The starting point was a year-long stay in South Africa, made possible by the mareverlag in 2006. Vanhöfen was able to observe the cultural changes taking place in the countryside on the South African coastline, twelve years after the end of Apartheid. His record of the spoil heap of a diamond mine, a forbidden zone blocking access to the sea for some 125 miles, showed the direction in which he was to go (fig. p. 7) — his first scenario of chaos, sterility and solitude that leaves behind a vague feeling of apocalyptic melancholy. Following this, Vanhöfen photographed other sites of devastation, of transformations, of deep encroachments upon Nature, symbolising Man’s leavings after a phase of exploitation. They are landscapes of the debris that remained when the earth had given all there was to take — pictures of the time-after. The images represent themes of global significance and have the aesthetic power to engender outrage at the immoderation of human avarice and thirst for power.
Vanhöfen’s pictures intentionally allow for some associative freedom; they offer alternative interpretations and awaken curiosity, although one remains ignorant about the background content and is left to imagine what might be missing. Flut (fig. p. 15) is reminiscent of Caspar David Friedrich’s painting Eismeer, where a ship lies jammed beneath buckled pack-ice as a symbol of frustrated enterprise. The beauty of a frost-covered mountain of old tires gives no hint that the white foam came from the water that was used to extinguish a catastrophic inferno. Pyramids of piled-up blocks of scrap metal lead us to the theme of recycling — but there are many ways of dealing with inherited waste. Asok (fig. p. 13) shows a high-rise building site where the roof appears to be engulfed in an outbreak of fire. But the orange lights are in fact building-site floodlights. Together with the yellow light of the setting sun on the green gauze that covers the building, they produce a seductive clash of complementary colour. Today it is an abandoned site in the centre of Bangkok.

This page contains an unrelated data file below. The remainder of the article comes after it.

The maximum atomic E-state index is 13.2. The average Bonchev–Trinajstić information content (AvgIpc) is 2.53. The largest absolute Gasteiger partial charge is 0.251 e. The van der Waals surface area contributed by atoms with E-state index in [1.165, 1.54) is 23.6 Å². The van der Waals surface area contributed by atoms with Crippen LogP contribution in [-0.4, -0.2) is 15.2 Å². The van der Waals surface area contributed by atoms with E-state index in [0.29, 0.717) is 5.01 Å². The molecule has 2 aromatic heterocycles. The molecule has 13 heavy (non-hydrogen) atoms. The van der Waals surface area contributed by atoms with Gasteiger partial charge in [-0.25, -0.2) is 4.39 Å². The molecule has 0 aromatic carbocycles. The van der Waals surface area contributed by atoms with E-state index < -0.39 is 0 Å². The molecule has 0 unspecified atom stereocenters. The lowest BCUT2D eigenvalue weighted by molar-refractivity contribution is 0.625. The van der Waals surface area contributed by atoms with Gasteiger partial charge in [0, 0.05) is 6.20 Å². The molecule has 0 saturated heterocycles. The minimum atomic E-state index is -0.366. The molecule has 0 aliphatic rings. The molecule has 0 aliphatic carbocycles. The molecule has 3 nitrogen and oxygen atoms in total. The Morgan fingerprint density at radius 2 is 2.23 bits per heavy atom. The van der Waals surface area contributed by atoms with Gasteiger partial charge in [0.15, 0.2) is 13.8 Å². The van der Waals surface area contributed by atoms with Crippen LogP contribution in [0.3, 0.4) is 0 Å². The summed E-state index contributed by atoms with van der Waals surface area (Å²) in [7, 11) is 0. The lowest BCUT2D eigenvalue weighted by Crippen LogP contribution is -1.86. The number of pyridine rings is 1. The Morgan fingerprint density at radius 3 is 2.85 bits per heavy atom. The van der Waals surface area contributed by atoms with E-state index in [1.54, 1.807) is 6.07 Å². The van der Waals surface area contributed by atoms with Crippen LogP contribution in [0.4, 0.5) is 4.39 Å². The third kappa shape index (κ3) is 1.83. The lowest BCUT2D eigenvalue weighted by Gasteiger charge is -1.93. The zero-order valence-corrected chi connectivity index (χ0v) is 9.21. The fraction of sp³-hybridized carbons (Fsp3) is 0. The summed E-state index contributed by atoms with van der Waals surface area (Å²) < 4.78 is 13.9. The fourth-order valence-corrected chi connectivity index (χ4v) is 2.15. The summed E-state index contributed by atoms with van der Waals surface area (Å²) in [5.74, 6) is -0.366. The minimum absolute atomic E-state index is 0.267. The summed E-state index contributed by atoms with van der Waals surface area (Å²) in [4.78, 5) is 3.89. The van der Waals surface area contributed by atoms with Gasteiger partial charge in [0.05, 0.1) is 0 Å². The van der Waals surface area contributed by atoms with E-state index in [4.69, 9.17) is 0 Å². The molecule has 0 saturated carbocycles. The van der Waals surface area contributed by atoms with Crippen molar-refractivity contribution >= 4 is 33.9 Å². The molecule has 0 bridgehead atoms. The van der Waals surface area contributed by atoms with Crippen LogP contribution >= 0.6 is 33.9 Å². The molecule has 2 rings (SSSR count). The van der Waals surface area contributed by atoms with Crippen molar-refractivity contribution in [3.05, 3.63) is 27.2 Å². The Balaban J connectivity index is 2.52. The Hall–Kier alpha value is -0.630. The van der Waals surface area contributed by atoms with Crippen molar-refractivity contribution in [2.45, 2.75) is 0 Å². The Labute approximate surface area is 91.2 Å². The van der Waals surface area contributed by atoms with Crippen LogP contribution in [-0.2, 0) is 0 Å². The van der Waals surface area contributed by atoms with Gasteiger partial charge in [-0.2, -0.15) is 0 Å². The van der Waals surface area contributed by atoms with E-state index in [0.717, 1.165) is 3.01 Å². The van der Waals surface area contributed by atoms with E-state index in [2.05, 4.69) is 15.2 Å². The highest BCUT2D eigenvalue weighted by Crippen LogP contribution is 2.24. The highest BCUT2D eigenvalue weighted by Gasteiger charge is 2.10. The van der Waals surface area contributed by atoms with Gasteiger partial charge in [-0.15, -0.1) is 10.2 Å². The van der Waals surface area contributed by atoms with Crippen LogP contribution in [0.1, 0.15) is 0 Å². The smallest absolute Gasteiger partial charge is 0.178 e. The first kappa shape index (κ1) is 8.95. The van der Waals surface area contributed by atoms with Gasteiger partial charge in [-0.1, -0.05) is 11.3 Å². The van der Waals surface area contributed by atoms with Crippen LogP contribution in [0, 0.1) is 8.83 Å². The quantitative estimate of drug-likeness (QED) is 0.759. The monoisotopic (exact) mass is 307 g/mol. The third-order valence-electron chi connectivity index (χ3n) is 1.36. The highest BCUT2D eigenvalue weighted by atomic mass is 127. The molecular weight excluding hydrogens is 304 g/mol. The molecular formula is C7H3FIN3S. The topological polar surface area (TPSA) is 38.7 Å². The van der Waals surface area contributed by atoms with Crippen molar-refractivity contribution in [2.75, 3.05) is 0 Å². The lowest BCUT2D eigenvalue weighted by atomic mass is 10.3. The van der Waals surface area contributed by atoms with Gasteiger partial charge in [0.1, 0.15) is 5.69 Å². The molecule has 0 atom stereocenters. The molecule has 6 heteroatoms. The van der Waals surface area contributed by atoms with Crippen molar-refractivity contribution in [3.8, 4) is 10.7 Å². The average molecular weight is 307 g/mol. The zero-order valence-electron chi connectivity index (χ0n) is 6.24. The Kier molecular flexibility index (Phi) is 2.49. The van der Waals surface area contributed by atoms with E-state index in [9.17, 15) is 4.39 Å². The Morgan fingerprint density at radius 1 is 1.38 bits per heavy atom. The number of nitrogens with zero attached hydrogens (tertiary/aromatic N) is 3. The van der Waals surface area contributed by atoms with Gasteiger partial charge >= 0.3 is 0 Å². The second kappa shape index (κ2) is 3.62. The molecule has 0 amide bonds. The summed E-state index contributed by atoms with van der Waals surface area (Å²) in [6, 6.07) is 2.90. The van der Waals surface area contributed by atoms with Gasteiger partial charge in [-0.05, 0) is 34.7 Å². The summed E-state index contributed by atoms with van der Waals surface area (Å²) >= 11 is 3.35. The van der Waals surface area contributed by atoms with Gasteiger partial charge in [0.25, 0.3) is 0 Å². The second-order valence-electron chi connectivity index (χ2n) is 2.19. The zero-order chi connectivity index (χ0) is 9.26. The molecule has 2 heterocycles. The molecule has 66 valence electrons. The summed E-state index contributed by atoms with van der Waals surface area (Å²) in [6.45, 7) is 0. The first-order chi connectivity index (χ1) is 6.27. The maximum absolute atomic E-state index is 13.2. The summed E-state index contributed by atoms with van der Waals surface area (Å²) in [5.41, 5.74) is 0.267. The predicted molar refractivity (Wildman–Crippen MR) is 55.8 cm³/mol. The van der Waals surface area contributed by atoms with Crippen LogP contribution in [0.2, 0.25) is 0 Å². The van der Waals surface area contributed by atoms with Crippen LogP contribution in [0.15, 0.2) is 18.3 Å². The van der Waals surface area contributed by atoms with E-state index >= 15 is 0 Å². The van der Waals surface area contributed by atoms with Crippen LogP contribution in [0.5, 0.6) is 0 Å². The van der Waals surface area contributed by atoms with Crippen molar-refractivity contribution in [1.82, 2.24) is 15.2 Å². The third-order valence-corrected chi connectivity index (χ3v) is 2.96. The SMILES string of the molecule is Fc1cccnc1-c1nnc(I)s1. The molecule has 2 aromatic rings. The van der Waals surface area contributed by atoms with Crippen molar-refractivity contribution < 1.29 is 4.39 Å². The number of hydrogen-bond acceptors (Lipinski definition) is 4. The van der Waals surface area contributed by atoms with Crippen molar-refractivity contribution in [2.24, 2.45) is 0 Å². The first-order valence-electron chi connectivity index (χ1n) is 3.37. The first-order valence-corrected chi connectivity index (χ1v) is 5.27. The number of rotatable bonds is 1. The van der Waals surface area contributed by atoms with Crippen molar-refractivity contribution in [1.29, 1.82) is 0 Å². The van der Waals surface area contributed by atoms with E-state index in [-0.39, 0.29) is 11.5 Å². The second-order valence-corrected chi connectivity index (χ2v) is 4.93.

It will soon resemble Carabanchel, the torture-prison in southwest Madrid (fig. p. 14), before it was torn down. Despite massive protests, the government could not allow such a gigantic memorial of the Franco regime to remain standing in the Spanish capital. Even colossal buildings like this will be reduced to dust like the desert city of Ani — sooner or later.
Vanhöfen sometimes uses pictorial devices of the Romantic period without producing romantic pictures; his documentary narrative style avoids obvious sensationalism. In the tension-filled interplay of terror and beauty and the inter-play of horror and seduction, it is the aesthetic pattern of beauty that casts its spell on the observer and delivers the content. The seductive elements still horrify — even when their touches of grandeur turn out to be an intentional false trail.